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TERRY GROSS, host:

Actor Timothy Olyphant starred as stoic sheriff Seth Bullock in the HBO series Deadwood. Starting tonight on the FX cable network, hes back playing another man with a badge, this time in Justified, a modern day Western based on Elmore Leonard stories.

TV critic David Bianculli has this review.

DAVID BIANCULLI: The odds against Timothy Olyphant finding another TV role even close to matching the quirkiness and intensity of Deadwood were pretty high. After all, David Milch's Deadwood was a weird Western mixture of Shakespeare and "Rocky Raccoon." It was one of the best TV shows of the past decade, with literally dozens of fabulous characters and actors. And Olyphant's reluctant sheriff, a quiet man with a very short fuse, was one of its biggest standouts.

Yet, here the actor comes again the new FX series Justified, intentionally and successfully flirting with his own TV past. His new character, Raylen Givens, is a present-day U.S. marshal, but he's wild, wild West all the way. He's a fast draw and an expert shot. He wears a Stetson, maybe the first TV cop since Dennis Weaver's McCloud to get away with that. And after outdrawing and killing one bad guy, Raylen is transferred from the sunny skies of Miami home of Burn Notice and Miami Vice to his former home in the backwoods of Kentucky. From gold mines to coal mines. In both cases the territory is filled with delightful oddballs.

Justified isn't quite in the league of Deadwood very little is but it pulls off that same tricky balancing act of mixing tense drama and low-key comedy, often in the same scene. No wonder: Justified is based on stories by Elmore Leonard, who also inspired the movies Get Shorty and Out of Sight and on TV, such snappy, short-lived series as Karen Sisco and Maximum Bob.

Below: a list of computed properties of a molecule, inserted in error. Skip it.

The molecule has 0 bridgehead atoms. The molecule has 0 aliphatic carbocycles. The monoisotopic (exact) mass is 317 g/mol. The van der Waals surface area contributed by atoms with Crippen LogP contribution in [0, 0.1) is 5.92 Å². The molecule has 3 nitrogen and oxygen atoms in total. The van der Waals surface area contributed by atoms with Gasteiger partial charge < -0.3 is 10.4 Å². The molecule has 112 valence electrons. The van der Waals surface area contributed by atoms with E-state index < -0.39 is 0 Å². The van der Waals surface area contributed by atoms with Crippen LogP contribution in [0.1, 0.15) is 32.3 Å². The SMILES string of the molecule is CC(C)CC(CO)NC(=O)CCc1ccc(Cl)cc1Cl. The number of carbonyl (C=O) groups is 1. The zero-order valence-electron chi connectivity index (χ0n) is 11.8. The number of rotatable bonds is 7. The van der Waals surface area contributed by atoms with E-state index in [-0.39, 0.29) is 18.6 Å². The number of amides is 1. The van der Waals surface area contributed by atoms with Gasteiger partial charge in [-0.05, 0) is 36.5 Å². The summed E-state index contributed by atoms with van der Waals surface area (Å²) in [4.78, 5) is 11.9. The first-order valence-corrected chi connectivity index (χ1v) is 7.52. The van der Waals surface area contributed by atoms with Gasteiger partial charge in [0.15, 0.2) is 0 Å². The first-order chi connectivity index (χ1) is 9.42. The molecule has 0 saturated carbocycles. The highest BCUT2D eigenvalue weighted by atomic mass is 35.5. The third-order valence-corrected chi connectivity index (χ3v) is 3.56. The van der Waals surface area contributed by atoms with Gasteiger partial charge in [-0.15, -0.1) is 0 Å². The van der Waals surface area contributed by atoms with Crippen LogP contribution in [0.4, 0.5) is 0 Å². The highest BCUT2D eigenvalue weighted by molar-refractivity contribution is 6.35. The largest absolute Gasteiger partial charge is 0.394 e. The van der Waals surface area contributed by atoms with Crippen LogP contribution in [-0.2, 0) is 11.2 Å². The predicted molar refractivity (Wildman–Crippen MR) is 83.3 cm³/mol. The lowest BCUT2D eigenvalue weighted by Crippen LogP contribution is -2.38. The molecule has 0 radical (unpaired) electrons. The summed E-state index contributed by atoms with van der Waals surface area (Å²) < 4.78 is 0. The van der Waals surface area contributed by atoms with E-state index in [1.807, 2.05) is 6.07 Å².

Every TV lawman who's as much of a loose cannon as Raylen has a boss whose job is to try to rein him in. Usually, they're written and played as either hyper-tense shouters or anguished mumblers. But Nick Searcy, as Raylen's old friend and new captain, has a different approach: sarcasm. Here he is in episode two, confronting Raylen about yet another shooting that, to borrow from the shows title, Raylen claims is justified.

Mr. NICK SEARCY (actor): (as Art Mullen) Oh, Raylen. Just a second, shut that door. I got a call this morning from AUSA David Vasquez. Wants to talk to you about your shooting Boyd Crowd(ph).

Mr. TIMOTHY OLYPHANT (actor): (as Raylen Givens) Whats there to talk about? He pulled first, there was a witness.

Mr. SEARCY: (as Art Mullen) But you see, 10 days ago you shot a man in Miami. Put it like this, if you was in the first grade and you bit somebody every week, theyd start to think of you as a biter. He also wants Avery to come up to Lexington to talk about it.

Mr. OLYPHANT: (as Raylen Givens) Fine with me.

Mr. SEARCY: (as Art Mullen) Which part? The part about her talking to Vasquez or the part about her coming up to Lexington? Raylen, you cant sleep with her.

Mr. OLYPHANT: (as Raylen Givens) I know.

Mr. SEARCY: (as Art Mullen) Raylen...

Mr. OLYPHANT: (as Raylen Givens) I wont. You starting to regret me coming here?

Mr. SEARCY: (as Art Mullen) Not yet.

BIANCULLI: I dont think hell regret it for a long, long time. Eight years ago, the FX network made its reputation with The Shield, and one of that show's key players, Walton Goggins, is featured in Justified, too. In The Shield he played Shane. Here he plays an old friend of Raylen's who has wound up on the other side of the law but who, like Raylen, hasn't lost any of his swagger or his sense of humor. They're lots of fun to watch and, in no small part because of them, so is Justified.

GROSS: David Bianculli writes TVworthWatching.com and teaches TV and film at Rowan University. His new book is Dangerously Funny: The Uncensored Story of the Smothers Brothers Comedy Hour.

You can download podcasts of our show on our Web site, npr.freshair.org and you can join us on Facebook and follow us on Twitter @ nprfreshair.

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